The ninth Russian plane carrying components of the advanced S-400 air defense system landed in Turkey on Monday.
The delivery of the Russian defense systems saw several Antonov-124s land at the Mürted Airbase outside Ankara.
Satellite images released by Israeli intelligence firm ImageSat Intl. (ISI) showed two launchers, one crane and five additional auxiliary vehicles. While no S-400 radars were observed by ISI, the firm said it was likely that they would likely arrive on future shipments.
The first delivery of the S-400 began on Friday. Acording to Russia’s TASS news, Turkish President Recep Tayyip Erdogan said that the delivery of the advanced air defense system will be completed by April 2020.
“I hope a major part of S-400 components will be delivered by the end of this year, and the entire process will be over by April 2020,” he was quoted by the Haberturk television channel as saying. “After that, we will continue to follow our path with bigger confidence.”
S-400 “Triumf” went into service in Russia in 2007. Designed to shoot down aircraft, cruise and ballistic missiles including medium-range missiles, it can also target ground systems.
The S-400 can intercept targets at a distance of 400 km. and at an altitude of up to 60 km., and its radars can detect aerial targets at a distance of up to 600 km. The system’s surface-to-air missiles can strike targets at altitudes of 10,000-27,000 m. and ballistic threats at altitudes of 2,000-25,000 m.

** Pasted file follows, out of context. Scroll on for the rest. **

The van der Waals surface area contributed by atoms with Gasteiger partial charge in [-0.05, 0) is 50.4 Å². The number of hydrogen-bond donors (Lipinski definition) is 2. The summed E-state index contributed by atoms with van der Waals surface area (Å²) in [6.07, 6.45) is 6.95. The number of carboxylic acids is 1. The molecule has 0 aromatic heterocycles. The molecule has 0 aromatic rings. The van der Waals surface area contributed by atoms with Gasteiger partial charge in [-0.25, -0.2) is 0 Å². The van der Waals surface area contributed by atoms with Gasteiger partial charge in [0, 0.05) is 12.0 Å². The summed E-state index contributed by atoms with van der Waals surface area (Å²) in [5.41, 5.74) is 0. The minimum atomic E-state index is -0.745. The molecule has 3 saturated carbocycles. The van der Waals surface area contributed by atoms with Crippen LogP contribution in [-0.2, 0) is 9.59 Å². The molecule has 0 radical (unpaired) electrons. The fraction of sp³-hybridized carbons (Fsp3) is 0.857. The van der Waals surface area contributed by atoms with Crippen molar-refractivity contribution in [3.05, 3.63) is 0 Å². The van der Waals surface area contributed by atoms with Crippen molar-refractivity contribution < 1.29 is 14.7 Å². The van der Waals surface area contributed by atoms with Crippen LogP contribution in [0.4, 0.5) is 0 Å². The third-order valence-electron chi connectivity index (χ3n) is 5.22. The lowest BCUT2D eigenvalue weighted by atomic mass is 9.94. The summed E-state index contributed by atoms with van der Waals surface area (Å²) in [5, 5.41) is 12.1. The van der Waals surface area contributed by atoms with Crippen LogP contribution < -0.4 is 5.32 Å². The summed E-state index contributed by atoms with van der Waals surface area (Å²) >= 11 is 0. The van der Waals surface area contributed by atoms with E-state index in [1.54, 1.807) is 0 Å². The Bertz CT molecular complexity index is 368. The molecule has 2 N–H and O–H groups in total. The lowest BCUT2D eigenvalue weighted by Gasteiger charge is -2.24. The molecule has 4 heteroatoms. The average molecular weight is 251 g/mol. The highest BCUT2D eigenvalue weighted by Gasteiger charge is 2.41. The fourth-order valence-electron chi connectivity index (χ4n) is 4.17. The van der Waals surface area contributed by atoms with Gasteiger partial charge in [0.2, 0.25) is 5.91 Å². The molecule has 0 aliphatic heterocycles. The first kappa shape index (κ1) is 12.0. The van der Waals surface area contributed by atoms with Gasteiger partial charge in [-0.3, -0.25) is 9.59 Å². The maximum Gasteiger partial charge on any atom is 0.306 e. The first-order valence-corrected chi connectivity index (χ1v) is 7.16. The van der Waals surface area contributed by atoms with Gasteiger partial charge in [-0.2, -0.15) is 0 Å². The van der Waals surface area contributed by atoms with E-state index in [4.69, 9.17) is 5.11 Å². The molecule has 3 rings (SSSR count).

While Turkey has refused to say where it intends to deploy the S-400, the Turkish Defense Ministry said authorities will decide “how it will be used” once the system is operational.
According to Turkish media, over 100 Turkish troops have been sent to Russia to undergo training on the system, and Erdogan said that the “number may be increased 10-fold.”
The NATO member signed the contract with Russia in September 2017 at a cost of $2.5 billion. Turkish Defense Minister Hulusi Akar stated at the time that the deployment of the air defense system could begin in October 2019.
The US has strongly urged Turkey to pull back from the deal, warning that it could face economic sanctions under the Countering America’s Adversaries Through Sanctions Act and be removed from the F-35 project.
A full partner in the F-35 program, Turkey has ordered 30 of the stealth fighter jets and sent pilots to the United States to train on the aircraft.
But Washington has stopped training Turkish pilots on the F-35, and has given Ankara until the end of July to get its personnel out of the US. In April, the Pentagon also stopped the delivery of equipment related to the F-35 stealth fighter jet to Turkey.
The deterioration of ties between Ankara and Washington has led US lawmakers to voice concern that if Russia provides the S-400 to Turkey while it flies the F-35, the capabilities and vulnerabilities of the jet could potentially be conveyed to Russia, compromising it.
Katie Wheelbarger, acting assistant defense secretary for international security affairs, stated that all NATO nations have asked Turkey to stop the procurement of the system, and that Ankara refused the American offers of purchasing the Patriot system instead.
“We offered the opportunity to them to buy the Patriot [air defense system] numerous times in a more generous package than we’ve offered anybody else, and they did not sign up for it,” she said.